As I lay on the enema table in a blissful, tropical environment with a tube in my ass, the reminder to celebrate birth, and the gift of life, poked me in the abdomen, while the notion of retirement kept pestering me.

If retirement meant being non-productive, i.e., not working, then I wanted no part of it. There was evidence of plenty (westerners) who had retired to this island and many like it. Indeed, we were thinking of making our new home in a retirement mecca known as Palm Springs, CA. On the outside, retired life seemed like a luxury.  But how could I do so little, for any longer than a blip of time?

Sure, retirement may be a relief if it means not having to slog eight hours a day to pay rent.  But there’s got to be more of a productive purpose to our entire arc of life.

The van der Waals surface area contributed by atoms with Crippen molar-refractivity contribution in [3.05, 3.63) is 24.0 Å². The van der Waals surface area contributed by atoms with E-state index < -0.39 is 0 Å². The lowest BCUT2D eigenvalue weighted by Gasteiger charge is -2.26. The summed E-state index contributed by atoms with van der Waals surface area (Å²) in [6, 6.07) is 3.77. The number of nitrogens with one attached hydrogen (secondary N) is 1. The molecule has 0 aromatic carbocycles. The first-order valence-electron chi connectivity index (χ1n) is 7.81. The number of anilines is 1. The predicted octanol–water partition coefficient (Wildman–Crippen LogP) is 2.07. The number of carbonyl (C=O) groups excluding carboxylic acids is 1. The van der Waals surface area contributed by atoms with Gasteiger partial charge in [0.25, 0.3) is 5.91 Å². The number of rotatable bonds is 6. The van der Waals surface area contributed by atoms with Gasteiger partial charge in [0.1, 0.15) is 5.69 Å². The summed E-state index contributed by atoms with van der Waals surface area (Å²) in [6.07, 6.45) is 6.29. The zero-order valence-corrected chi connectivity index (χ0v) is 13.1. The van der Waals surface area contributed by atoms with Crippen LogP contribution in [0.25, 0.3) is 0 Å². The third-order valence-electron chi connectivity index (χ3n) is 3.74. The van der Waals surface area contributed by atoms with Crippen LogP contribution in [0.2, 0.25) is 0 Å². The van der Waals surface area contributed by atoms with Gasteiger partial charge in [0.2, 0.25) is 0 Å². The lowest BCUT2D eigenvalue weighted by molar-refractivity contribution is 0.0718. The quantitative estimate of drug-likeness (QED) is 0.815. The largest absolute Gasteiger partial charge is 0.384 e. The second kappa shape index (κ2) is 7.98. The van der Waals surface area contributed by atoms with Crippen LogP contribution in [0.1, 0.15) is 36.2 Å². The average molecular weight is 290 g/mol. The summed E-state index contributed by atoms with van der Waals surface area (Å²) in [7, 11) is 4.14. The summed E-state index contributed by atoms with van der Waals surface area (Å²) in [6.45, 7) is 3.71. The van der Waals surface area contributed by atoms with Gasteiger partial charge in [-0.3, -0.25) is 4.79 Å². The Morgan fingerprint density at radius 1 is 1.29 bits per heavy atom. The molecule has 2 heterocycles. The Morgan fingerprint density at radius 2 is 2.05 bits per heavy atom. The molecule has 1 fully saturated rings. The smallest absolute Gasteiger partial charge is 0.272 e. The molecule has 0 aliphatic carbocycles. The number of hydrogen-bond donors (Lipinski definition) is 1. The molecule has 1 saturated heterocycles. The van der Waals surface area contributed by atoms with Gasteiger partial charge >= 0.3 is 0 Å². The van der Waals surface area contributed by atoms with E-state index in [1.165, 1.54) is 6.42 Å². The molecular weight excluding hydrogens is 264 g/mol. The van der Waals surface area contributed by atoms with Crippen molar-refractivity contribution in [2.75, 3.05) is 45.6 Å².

I felt profoundly grateful for these rich and rewarding retreats. I was, after all, celebrating birth, wasn’t I?

So as the coffee-filled tube was finishing its job, I vowed that I’d find a new purpose. Retirement, while a worthy and even enviably phase of life, didn’t seem to be calling my name. With that thought, I abruptly yanked out the hose, vowing to soldier into a new realm of productivity — anything except retirement.


Experience of gold

I’ve been so free,
          For years,…just me,
Turning down many invitations,
          Those tempting me into relations.
Unwilling to sacrifice the freedom I selfishly behold.

Suddenly,…who is she?
          What could this feeling be?
I saw something in her eyes,
          Her face, her smile, each time a surprise
Wanting to capture,…to have,…to hold.

For the first time ready to share,
          A part of me I didn’t know was there,
Something kept telling me she was the one,